MANILA -- The youth have a lot of potential but some of them, who encounter struggles, are unable to live their lives to the fullest because of lack of direction and the hope to do so.
Sarah Finch, program director of youth event GenFest 2018, said she has observed that when faced with difficult circumstances, many young people get depressed and commit suicide. When in such a situation, she advised the youth to look for ways to cope.
“It’s really sad and it’s happening actually all over the world, I think. These young people must understand that there is a way to live life that can fulfill you, a life that’s worth living,” Finch said in an interview with the Philippine News Agency (PNA).
Finch said that some youth, who seem uninspired and unmotivated, need someone who would reach out and help them discover life's purpose.
“I think the greatest sign of hope for those young people is to meet people in life who have hope. So, they would have an aim in life, they would want to do something in their lives,” she said.
Finch have spent a good number of years working with young men and women from different countries. Her experiences with them made her see how productive youths can be in inspiring their fellow youth.
She cited the story of Lani Lee Justo, a young Filipino woman in Davao who started a sports project -- football for the youth -- to keep them away from addiction to computer games.
“It takes somebody to start a project and initiative and other people join, and that’s the way that the world can change. Each person changing that little spot around them, that little square meter around them can help to influence on a wider scale,” she said.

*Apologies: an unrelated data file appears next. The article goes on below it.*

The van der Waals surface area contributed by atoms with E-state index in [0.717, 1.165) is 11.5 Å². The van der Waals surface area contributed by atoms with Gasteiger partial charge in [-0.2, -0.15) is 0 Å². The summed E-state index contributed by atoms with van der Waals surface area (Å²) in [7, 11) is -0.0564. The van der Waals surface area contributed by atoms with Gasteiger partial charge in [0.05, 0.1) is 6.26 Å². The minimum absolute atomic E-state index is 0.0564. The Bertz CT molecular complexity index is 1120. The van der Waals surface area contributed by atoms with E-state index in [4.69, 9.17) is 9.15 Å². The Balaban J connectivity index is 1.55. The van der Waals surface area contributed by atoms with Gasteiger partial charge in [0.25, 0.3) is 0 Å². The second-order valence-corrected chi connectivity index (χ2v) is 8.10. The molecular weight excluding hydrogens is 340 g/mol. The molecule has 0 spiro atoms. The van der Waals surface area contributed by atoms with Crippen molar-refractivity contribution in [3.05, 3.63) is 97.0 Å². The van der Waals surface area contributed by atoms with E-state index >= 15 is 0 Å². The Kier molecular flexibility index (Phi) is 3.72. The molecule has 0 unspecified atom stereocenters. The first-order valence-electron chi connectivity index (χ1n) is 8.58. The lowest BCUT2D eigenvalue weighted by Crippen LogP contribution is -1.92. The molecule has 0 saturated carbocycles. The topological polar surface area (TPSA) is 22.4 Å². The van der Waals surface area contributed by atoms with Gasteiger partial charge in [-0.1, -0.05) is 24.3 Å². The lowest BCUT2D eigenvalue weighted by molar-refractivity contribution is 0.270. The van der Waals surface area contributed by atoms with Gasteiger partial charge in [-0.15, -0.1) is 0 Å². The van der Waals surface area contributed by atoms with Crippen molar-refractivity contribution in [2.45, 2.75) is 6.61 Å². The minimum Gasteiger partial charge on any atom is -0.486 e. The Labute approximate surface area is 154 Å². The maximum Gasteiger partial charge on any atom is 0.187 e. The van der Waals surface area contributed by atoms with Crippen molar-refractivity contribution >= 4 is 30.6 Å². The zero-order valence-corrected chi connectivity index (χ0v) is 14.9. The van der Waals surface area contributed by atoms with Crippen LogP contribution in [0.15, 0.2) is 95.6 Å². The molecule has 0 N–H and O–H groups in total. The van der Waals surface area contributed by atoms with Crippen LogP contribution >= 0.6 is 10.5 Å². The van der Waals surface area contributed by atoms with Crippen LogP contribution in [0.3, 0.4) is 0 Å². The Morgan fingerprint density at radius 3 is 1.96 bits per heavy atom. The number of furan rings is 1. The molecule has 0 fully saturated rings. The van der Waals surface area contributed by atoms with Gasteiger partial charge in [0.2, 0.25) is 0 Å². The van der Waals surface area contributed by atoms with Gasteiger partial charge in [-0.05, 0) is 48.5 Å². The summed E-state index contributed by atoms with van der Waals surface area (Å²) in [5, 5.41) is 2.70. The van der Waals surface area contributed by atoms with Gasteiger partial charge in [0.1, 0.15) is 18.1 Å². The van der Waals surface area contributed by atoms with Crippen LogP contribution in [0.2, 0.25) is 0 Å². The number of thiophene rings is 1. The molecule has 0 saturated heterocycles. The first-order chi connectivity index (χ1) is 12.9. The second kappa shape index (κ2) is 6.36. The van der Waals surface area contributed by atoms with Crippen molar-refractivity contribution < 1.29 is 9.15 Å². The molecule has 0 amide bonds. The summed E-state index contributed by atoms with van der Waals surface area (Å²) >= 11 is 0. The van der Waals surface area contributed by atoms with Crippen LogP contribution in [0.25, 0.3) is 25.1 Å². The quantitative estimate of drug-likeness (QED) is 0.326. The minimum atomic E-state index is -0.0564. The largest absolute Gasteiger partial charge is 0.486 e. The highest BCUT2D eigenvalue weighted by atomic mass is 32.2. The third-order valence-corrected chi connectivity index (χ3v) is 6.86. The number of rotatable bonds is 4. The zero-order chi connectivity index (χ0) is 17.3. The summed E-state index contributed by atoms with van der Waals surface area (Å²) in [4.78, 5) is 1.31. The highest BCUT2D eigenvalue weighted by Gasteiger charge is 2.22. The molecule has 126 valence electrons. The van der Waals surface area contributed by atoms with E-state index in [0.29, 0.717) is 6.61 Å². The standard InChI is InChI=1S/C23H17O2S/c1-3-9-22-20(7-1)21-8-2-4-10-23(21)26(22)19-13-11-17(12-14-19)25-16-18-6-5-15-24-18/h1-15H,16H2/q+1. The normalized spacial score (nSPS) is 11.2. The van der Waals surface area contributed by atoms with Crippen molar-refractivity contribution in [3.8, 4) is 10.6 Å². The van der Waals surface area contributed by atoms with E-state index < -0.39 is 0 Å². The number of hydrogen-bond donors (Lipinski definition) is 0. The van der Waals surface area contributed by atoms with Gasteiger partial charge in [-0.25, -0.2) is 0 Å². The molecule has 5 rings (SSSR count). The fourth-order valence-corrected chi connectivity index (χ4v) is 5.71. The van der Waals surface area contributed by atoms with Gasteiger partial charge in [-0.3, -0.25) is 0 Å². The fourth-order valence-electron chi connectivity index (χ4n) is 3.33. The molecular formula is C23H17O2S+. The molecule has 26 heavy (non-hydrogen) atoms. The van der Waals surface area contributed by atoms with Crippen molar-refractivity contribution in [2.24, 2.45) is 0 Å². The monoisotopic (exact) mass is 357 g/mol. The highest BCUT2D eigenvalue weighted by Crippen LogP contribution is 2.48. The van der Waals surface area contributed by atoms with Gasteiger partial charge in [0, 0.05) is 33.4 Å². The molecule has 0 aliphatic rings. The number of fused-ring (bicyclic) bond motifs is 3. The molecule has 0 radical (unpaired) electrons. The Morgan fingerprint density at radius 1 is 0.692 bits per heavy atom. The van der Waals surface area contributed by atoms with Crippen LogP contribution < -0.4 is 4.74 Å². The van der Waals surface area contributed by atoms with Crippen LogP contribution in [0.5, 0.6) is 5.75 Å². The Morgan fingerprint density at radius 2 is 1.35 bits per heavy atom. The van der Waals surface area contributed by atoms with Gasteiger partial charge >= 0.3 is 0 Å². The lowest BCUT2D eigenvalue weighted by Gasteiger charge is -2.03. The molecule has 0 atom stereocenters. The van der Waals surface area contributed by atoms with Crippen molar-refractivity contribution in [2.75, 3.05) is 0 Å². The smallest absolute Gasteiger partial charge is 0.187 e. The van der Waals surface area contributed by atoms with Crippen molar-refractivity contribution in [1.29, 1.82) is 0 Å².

Recognizing that it takes a lot of young people to change the world, Finch said she hopes that GenFest would enable its attendees to be catalysts – bringing something positive to the young people around them.
GenFest is a meeting of thousands of young men and women belonging to different cultures, ethnicities and religions from all over the world.
Happening every six years in European countries, GenFest started in Florence, Italy in 1973. It was last celebrated in 2012 in Budapest, Hungary. With the theme “Beyond all Borders”, it will be held at the World Trade Center in Pasay City, Manila on July 6 to 8 this year.
GenFest 2018 — a three-day meeting of around 6,000 youth participants from 99 countries -- will be held for the first time in an Asian country.
It will include activities promoting the exchange of ideas on the proper use of the arts, economy, environment and social realities to build unity.
It was organized by the Youth for a United World, the youth arm of the Focolore Movement – an international organization of people from all walks of life promoting human rights, international solidarity and peace.
Overcoming all borders
Finch said that young people who have no direction and hope in life usually have personal and social borders to overcome. Such borders could be surmounted through fraternity, Finch stressed.
“Young people relate to other young people and will open up to other young people, so those lacking hope can be close to those who have it and be inspired,” she said.
Finch added that being experts in social media communication, the youth can utilize social media accounts in a positive way.
Due to generation gap, most adults are challenged or disinterested in engaging or working with the young people, Finch said.
“The adults must not look at the young people with any kind of judgment because it causes barriers. They should look beyond the borders and find that behind the differences there are so many things that unite us, the old and the young,” she said. (With reports from Lyda Gail Suyu-OJT/PNA)